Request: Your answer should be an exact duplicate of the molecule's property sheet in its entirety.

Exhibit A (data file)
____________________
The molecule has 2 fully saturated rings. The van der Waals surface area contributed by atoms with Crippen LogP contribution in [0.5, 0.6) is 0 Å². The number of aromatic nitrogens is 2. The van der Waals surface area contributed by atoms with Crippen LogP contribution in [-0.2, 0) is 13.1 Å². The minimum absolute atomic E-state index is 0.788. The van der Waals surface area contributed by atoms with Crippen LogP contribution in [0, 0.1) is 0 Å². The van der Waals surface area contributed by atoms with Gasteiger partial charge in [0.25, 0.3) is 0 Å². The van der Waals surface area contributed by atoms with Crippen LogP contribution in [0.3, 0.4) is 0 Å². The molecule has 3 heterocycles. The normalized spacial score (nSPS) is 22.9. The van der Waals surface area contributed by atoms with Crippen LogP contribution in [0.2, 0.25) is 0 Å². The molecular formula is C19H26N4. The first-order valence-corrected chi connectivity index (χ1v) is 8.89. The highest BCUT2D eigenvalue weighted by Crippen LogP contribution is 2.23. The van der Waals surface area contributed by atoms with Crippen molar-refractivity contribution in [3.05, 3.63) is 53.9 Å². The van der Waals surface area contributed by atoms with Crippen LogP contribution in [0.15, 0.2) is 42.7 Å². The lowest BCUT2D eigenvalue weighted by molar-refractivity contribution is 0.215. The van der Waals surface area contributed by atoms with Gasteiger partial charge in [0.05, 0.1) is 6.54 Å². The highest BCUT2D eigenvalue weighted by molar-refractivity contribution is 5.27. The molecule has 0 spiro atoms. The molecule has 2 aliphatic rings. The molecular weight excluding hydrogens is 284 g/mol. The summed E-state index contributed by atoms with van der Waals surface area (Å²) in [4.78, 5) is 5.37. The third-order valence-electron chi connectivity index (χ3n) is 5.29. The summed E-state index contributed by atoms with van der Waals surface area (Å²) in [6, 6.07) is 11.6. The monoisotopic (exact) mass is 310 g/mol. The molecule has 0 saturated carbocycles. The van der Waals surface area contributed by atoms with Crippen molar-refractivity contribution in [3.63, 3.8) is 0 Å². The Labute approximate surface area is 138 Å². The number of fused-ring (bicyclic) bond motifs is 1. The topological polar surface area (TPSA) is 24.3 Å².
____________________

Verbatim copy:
The molecule has 2 fully saturated rings. The van der Waals surface area contributed by atoms with Crippen LogP contribution in [0.5, 0.6) is 0 Å². The number of aromatic nitrogens is 2. The van der Waals surface area contributed by atoms with Crippen LogP contribution in [-0.2, 0) is 13.1 Å². The minimum absolute atomic E-state index is 0.788. The van der Waals surface area contributed by atoms with Crippen LogP contribution in [0, 0.1) is 0 Å². The van der Waals surface area contributed by atoms with Gasteiger partial charge in [0.25, 0.3) is 0 Å². The van der Waals surface area contributed by atoms with Crippen LogP contribution in [0.3, 0.4) is 0 Å². The molecule has 3 heterocycles. The normalized spacial score (nSPS) is 22.9. The van der Waals surface area contributed by atoms with Crippen LogP contribution in [0.2, 0.25) is 0 Å². The molecular formula is C19H26N4. The first-order valence-corrected chi connectivity index (χ1v) is 8.89. The highest BCUT2D eigenvalue weighted by Crippen LogP contribution is 2.23. The van der Waals surface area contributed by atoms with Crippen molar-refractivity contribution in [3.05, 3.63) is 53.9 Å². The van der Waals surface area contributed by atoms with Crippen LogP contribution in [0.15, 0.2) is 42.7 Å². The lowest BCUT2D eigenvalue weighted by molar-refractivity contribution is 0.215. The van der Waals surface area contributed by atoms with Gasteiger partial charge in [0.05, 0.1) is 6.54 Å². The highest BCUT2D eigenvalue weighted by molar-refractivity contribution is 5.27. The molecule has 0 spiro atoms. The molecule has 2 aliphatic rings. The molecular weight excluding hydrogens is 284 g/mol. The summed E-state index contributed by atoms with van der Waals surface area (Å²) in [4.78, 5) is 5.37. The third-order valence-electron chi connectivity index (χ3n) is 5.29. The summed E-state index contributed by atoms with van der Waals surface area (Å²) in [6, 6.07) is 11.6. The monoisotopic (exact) mass is 310 g/mol. The molecule has 0 saturated carbocycles. The van der Waals surface area contributed by atoms with Crippen molar-refractivity contribution in [3.63, 3.8) is 0 Å². The Labute approximate surface area is 138 Å². The number of fused-ring (bicyclic) bond motifs is 1. The topological polar surface area (TPSA) is 24.3 Å².